Sprites and Trolls at the Edge of Space


This is pretty cool [emphasis added]

We all know what comes out of the bottom of thunderclouds: lightning. But rarely do we see what comes out of the top. On August 10th, astronauts onboard the International Space Station were perfectly positioned to observe red sprites dancing atop a cluster of storms in Mexico. 

A few minutes after the astronauts saw the sprites, they spotted a related creature–a “Troll.” It jumped up to the left of the sprites: [see image above]

The photo shows their red forms reaching all the way from the thunderstorm below to a layer of green airglow some 100 km above Earth’s surface. This means sprites touch the edge of space, alongside auroras, meteors and noctilucent clouds. They are a true space weather phenomenon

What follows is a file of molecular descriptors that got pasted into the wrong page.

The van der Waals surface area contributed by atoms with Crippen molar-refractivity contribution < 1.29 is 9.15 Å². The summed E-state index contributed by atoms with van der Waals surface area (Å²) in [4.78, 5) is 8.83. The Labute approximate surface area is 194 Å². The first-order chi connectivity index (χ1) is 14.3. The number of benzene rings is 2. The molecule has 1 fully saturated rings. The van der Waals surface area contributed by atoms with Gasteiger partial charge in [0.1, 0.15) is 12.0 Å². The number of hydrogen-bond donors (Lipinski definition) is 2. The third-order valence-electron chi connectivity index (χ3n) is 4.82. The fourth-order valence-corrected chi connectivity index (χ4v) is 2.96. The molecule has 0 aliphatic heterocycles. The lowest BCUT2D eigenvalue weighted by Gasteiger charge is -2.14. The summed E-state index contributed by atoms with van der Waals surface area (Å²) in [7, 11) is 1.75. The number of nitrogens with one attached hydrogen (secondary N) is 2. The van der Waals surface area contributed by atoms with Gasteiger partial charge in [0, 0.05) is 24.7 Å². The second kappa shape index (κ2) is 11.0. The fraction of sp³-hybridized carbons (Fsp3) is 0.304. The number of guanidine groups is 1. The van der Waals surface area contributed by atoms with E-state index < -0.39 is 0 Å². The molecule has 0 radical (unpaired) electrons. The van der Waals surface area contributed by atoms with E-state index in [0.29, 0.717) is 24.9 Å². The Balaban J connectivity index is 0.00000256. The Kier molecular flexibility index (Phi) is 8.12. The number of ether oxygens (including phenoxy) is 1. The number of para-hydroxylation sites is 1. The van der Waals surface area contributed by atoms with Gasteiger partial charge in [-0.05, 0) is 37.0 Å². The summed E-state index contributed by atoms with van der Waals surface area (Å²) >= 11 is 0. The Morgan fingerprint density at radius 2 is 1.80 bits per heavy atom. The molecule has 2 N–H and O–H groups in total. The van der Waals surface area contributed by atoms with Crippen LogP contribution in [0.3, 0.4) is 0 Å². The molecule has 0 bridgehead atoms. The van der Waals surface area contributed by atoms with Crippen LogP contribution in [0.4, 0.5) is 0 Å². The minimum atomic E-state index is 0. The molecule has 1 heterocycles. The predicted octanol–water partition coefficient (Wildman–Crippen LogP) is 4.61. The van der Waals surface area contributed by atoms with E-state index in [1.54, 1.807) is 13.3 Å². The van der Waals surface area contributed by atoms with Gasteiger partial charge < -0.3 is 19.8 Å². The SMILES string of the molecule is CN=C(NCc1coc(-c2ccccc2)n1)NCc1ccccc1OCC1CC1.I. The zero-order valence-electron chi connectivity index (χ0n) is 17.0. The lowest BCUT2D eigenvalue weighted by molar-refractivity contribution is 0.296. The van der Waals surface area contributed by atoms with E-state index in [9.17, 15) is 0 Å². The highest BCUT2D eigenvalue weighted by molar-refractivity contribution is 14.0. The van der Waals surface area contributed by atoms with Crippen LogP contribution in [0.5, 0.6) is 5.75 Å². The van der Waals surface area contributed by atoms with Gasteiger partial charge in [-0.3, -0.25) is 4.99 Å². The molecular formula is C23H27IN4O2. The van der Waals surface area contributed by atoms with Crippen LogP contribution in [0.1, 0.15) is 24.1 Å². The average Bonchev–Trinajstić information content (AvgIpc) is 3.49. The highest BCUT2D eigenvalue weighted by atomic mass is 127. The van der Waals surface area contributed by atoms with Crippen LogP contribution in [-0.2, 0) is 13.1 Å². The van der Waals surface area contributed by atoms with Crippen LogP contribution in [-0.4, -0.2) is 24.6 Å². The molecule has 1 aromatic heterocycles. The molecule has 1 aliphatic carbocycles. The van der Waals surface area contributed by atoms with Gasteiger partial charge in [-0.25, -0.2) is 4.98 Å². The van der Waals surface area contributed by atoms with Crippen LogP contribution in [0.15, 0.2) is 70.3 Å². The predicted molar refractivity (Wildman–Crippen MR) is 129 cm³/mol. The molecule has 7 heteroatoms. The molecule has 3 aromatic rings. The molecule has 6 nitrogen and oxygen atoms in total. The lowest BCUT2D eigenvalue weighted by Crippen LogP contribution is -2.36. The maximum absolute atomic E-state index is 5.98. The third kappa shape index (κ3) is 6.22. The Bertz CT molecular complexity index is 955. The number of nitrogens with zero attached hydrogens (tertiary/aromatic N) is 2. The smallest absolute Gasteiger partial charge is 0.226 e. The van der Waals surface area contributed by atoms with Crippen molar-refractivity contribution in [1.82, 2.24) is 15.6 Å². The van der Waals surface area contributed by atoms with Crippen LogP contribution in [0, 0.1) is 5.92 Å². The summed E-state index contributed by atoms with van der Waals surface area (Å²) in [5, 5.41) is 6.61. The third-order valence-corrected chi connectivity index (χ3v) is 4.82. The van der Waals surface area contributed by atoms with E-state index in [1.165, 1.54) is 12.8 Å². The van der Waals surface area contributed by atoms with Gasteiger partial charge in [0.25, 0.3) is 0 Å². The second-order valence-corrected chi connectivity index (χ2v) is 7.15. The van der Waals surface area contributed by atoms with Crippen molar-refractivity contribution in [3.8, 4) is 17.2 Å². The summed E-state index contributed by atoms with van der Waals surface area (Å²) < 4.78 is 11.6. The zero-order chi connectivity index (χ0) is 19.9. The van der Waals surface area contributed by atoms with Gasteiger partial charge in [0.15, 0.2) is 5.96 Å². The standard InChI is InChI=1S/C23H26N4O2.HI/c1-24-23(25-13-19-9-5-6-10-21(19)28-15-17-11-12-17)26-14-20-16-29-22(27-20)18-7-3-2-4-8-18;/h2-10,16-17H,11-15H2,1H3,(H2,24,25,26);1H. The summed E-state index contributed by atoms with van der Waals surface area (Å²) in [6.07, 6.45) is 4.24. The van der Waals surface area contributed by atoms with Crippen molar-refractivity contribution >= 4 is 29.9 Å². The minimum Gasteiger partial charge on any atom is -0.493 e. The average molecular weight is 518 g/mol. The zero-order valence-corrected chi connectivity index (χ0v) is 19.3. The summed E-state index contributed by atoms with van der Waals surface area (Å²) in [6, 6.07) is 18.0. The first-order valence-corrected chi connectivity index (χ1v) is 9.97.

“Trolls are also known as ‘secondary transient luminous events,” explains Oscar van der Velde, a member of the Lightning Research Group at the Universitat Politècnica de Catalunya. “They are occasionally observed alongside big clusters of sprites, and they can reach 40-60 km high.”

Van der Velde says that sprites can actually pull Earth’s ionosphere down toward the thunderstorm. When the gap shrinks, and the local electric field intensifies, Trolls appear.


For the full story and more pictures visit SpaceWeather


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